The key thing for the longevity of the series is the cast. Kenneth Williams, Sid James, Hattie Jacques and the gang created such distinctive screen personas that the British public took them to their hearts, and over 40 years later they remain very much in the collective consciousness. Any material, no matter how weak, still has the potential to raise a smile with such a wonderful team of comic talent delivering the lines.

 

An original movie poster for the film Carry On Doctor

 

One gag that sticks in my mind comes from Carry On Doctor. Barbara Windsor comes jiggling along the path and is greeted by an ambulance driver who is oafishly munching on a pear. 

“Ooh, what a lovely looking pear!” she says, to which he inevitably replies, “You took the words right out of my mouth.”

As entendres go, it is barely single, let alone double, but what sells it is Windsor breaking out into that irresistible naughty cackle. How can you not laugh along with her?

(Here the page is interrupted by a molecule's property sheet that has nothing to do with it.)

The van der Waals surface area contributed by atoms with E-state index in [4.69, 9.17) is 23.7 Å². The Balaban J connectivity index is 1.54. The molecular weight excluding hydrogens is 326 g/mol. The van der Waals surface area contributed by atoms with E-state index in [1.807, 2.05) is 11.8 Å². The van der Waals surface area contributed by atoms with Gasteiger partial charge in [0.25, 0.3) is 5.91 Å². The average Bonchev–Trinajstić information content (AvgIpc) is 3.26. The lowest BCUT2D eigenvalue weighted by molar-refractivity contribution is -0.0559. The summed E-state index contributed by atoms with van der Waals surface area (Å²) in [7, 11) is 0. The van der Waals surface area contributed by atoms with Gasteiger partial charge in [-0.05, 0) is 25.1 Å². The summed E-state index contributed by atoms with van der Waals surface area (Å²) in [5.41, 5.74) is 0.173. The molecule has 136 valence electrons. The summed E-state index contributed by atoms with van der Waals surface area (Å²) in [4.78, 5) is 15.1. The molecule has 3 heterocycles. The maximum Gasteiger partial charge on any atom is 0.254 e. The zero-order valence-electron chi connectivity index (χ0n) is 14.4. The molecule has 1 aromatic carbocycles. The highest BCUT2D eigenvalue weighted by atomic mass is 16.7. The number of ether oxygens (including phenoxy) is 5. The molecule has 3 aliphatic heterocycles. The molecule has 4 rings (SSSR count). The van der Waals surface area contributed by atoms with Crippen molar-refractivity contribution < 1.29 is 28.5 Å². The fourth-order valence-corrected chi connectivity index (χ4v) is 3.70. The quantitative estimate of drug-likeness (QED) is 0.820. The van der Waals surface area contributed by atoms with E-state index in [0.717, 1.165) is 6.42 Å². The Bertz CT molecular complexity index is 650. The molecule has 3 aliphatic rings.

Which brings us to the problematic elements. The Carry On films are often described as sexist, homophobic, and racist. The last of these is the easiest to deal with because the brownface makeup is indefensible, some of the pun-laden names are wince-inducing, and jokes made at the expense of other races and cultures are ignorant at best.

There are some interesting wrinkles to the other two criticisms, however. I’ve read articles by feminist writers and scholars arguing that the Carry On movies are, in fact, feminist. That might be a bit of a stretch, but there is perhaps a case for some of them becoming inadvertently feminist, much in the same way that Russ Meyer’s Faster Pussycat! Kill! Kill! Is now regarded as an accidental feminist classic.

One film in the series that is held up as an example of feminism is Carry On Cabby (1963). Coming along at a time when British society was moving towards greater gender equality, sexual liberation, the pill, and abortion rights, the movie was surprisingly in tune with the era as second-wave feminism was finding its voice. It was released in the same year as Betty Friedman’s seminal The Feminine Mystique was published, a book that introduced the novel concept that women weren’t just content sitting around at home looking pretty and doing the housework. In a similar vein, the women in Cabby get fed up with the blokes’ lame behaviour and set up a rival taxi company of their own, albeit one where they dress in glamorous stewardess-like uniforms.